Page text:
Then, as is common in these sorts of things, the writers began flaking out. One person had legal issues, another had concerns about the plot, etc. The project seemed dead.

Then I asked if I could take the plot and twist it into a Claws of The Peregrine plot, rewriting the scenes already completed and tweaking it all into something that I felt I could handle on my own. Everyone seemed fine with that and Wayne was gracious enough to allow me to keep his character Prof. Stone in the story. I threw in the Black Bat, Ascott Keane and Ki-Gor to make it even bigger. The story turned out fairly well, though it struggled a bit under its own weight. There were elements of the original plot that I was asked to keep that I would have preferred to jettison but I worked with what I had.

There were now two Claws tales…

And then the decision was made to scuttle the Claws spinoff. Sales on the most recent volume of The Peregrine had been weaker than expected and it was decided to not dilute the brand at this point.

So what to do? I didn’t want to just shelve those stories but at the same time I was feeling burned out on The Peregrine and didn’t really feel like doing a solo Peregrine collection, either.

It was decided to take the two Claws stories and put them into The Peregrine Volume Five. A couple more Claws/Peregrine stories were added to flesh out the volume and voila, we had a book.

But it wasn’t a very good book, in my opinion. It suffered from the fact that you had a book entitled The Peregrine that spent a lot of time with The Peregrine not in it — I was fleshing out characters for their own series, remember, so I had deliberately tried to push The Peregrine into the background of those stories.

It was published, people seemed to regard it as weaker than its predecessors but still good.

Here’s where all the individual members of the team first appeared:

  • Catalyst (Nathaniel Caine) first appeared in “Catalyst.” The story is set in 1942. A predecessor named Andre Theirry also used the Catalyst identity in a series of adventures alongside Lazarus Gray in the 1937-1938 period of time.
  • Esper (Rachel Winters, later Rachel Caine) also first appeared in “Catalyst”. As stated before, the story is set in ’42.
  • Revenant (Sally Pence) first appeared in “Death From the Jungle”. The story is set in 1943.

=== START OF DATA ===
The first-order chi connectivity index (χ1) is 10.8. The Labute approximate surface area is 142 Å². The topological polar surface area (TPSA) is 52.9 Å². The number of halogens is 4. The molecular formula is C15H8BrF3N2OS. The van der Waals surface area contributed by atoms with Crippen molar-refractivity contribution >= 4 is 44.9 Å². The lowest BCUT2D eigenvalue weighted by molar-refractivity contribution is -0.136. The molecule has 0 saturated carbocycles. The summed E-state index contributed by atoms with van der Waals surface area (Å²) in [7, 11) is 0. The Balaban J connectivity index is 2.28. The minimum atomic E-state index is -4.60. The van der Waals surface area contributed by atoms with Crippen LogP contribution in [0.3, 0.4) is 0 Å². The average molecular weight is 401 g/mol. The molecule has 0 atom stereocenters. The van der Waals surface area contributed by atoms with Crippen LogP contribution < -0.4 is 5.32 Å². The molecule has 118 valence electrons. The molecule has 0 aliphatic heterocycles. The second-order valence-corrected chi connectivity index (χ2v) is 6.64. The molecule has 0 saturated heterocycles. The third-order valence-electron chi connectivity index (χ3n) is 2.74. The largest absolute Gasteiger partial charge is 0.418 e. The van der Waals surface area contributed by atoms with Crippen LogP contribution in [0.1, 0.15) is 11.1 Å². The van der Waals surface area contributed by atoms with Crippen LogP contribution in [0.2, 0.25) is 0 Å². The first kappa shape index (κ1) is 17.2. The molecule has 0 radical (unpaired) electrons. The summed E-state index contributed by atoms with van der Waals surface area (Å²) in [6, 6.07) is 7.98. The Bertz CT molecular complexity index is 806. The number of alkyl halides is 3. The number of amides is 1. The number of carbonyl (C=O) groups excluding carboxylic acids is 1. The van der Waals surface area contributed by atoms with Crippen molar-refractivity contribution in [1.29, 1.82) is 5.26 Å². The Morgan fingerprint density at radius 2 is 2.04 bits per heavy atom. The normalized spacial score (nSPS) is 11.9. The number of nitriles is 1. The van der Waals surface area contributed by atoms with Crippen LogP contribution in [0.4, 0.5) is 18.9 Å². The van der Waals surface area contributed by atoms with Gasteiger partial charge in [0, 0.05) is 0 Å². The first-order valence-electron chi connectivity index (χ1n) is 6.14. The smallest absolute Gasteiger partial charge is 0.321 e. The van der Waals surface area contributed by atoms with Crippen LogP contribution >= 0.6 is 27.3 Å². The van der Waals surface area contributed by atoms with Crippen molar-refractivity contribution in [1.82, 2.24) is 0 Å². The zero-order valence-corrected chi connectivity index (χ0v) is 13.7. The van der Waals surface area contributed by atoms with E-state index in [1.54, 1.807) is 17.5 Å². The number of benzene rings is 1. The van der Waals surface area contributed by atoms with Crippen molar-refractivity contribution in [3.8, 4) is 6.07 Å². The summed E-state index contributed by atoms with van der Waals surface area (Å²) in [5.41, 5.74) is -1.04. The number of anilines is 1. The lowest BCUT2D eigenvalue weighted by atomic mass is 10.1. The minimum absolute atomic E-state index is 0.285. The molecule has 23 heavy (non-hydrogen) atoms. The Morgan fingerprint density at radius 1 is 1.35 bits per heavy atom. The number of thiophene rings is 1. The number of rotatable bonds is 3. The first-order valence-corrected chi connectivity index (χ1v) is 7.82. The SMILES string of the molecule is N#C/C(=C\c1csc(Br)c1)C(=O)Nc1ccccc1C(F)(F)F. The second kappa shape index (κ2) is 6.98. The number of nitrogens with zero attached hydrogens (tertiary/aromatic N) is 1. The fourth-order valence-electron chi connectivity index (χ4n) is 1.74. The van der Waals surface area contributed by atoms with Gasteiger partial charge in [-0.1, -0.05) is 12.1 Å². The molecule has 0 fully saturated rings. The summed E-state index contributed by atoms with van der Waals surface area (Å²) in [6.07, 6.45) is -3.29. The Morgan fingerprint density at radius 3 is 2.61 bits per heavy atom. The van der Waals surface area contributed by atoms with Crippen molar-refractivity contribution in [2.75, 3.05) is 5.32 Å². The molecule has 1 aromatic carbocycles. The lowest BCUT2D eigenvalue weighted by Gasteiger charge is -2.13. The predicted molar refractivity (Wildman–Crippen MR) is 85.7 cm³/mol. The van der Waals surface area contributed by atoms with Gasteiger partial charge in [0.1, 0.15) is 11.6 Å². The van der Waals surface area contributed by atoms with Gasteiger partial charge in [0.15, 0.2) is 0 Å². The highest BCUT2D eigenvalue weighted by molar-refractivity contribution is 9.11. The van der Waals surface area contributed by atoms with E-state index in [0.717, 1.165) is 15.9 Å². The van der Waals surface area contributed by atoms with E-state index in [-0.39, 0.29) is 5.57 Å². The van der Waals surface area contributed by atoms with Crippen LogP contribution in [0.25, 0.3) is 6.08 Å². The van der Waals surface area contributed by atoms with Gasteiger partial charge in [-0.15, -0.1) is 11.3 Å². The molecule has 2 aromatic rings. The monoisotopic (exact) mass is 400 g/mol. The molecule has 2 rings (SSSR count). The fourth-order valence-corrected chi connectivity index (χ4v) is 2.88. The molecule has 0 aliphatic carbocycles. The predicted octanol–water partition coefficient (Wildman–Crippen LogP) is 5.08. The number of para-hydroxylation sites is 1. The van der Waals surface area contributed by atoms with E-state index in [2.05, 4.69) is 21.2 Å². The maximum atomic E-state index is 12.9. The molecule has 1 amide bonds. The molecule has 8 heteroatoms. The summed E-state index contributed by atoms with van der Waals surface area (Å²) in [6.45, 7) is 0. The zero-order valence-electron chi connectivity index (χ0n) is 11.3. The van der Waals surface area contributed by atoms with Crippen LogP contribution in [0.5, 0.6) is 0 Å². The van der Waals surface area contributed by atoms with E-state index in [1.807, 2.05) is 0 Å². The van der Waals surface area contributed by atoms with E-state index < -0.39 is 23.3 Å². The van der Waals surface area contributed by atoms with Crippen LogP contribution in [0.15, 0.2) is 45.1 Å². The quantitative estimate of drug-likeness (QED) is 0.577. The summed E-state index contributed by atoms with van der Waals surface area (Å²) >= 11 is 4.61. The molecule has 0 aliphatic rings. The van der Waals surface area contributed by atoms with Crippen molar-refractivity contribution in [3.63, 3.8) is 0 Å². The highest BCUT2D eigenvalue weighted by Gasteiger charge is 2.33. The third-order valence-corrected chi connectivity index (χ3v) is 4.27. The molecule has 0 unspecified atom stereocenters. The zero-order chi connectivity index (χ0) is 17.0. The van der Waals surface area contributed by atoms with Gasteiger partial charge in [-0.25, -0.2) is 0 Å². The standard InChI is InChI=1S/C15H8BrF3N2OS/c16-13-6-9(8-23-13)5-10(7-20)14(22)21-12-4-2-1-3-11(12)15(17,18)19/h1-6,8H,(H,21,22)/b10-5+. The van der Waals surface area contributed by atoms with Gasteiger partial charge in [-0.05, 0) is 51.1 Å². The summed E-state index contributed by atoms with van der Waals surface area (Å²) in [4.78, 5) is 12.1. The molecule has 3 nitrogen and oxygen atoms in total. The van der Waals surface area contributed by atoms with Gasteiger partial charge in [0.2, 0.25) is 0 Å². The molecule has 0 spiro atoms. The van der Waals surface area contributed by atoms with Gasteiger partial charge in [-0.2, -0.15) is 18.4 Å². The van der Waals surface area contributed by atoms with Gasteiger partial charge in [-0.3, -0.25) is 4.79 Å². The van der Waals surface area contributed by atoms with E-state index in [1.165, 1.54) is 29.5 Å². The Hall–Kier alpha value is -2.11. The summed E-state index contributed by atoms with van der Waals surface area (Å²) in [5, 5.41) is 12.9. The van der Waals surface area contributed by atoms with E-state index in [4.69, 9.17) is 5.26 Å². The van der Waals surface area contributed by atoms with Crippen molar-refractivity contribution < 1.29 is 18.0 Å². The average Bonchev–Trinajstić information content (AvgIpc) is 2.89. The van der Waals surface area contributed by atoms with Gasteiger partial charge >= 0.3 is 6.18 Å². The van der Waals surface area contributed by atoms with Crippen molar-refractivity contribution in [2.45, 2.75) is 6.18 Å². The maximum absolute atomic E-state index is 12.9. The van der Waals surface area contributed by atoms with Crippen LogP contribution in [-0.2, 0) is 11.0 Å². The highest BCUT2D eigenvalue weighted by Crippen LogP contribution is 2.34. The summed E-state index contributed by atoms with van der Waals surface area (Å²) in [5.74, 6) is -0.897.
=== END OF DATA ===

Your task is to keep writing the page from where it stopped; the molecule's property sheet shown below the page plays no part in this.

• Vincent (aka Frankenstein’s Monster) first appeared in “Satan’s Trial”. This story occurs in late 1943, after “Death From the Jungle.”

The group comes together as The Claws of the Peregrine in 1944, operating out of a two-story house on Peachtree Street nicknamed The Aerie. The group’s meeting room was in the finished basement and there was an extensive library and armory on the second floor. The team first appeared together in “The Diabolical Mr. Dee” before teaming up with several other pulp heroes in “A Plague of Wicked Men.” Both of those adventures were set in ’44. In 1946, they took part in the missions dubbed “The Devil’s Spear” and “The Ivory Machine.” During the latter story, their ranks swelled with the additions of The Black Terror and his partner Tim, Miss Masque, and The Flame. All of those stories are now available in The Peregrine Omnibus Volume Two.

Nothing is known about the majority of the members past ’46, though in one possible future (“The Four Peregrines”), we see that Catalyst is still alive into the 21st Century, having outlived his wife. Given that everything shown in the series post 2006 is just a potential future, it’s not carved in stone that this is anyone’s ultimate fate, however.

We also know that The Black Terror is still alive in 1964 as he plays a role in ASSISTANCE UNLIMITED: THE SILVER AGE.

I sometimes miss these characters but I’m uncertain if anybody would really want to see them revived. If I do, I’m not certain that the public domain heroes like The Black Terror and Miss Masque will remain with the group — I’d suspect that they’ll become secondary members, who might pop up if needed. I’d probably keep the focus on the main four (plus The Peregrine).

What do you guys say? Anybody want to see these heroes return?

The Strange Tale of… Catalyst!

Catalyst loResCatalyst, at least in the form of Nathaniel Caine, is one of my oldest characters. I created him way back in 1985 and he went through several permutations, popping up in various stories, comic book scripts, fanfiction and roleplaying campaigns over the years. When I finally became a professional writer, it was only a matter of time before Nathaniel would enter my Reese Unlimited universe. Why does he still linger, when so many of my other characters from my youth have fallen by the wayside? I’m not sure. He was the first creation of mine that I felt was worthy of saving… plus I always loved his green color scheme. Credit has to go to Cari Reese for taking my original (and very derivative) costume designs and merging them with the Kirby-esque Asgardian and New Gods looks that I desired. Other artists have depicted him since then but all of them have used her costume design.

So who or what is… The Catalyst?

(more…)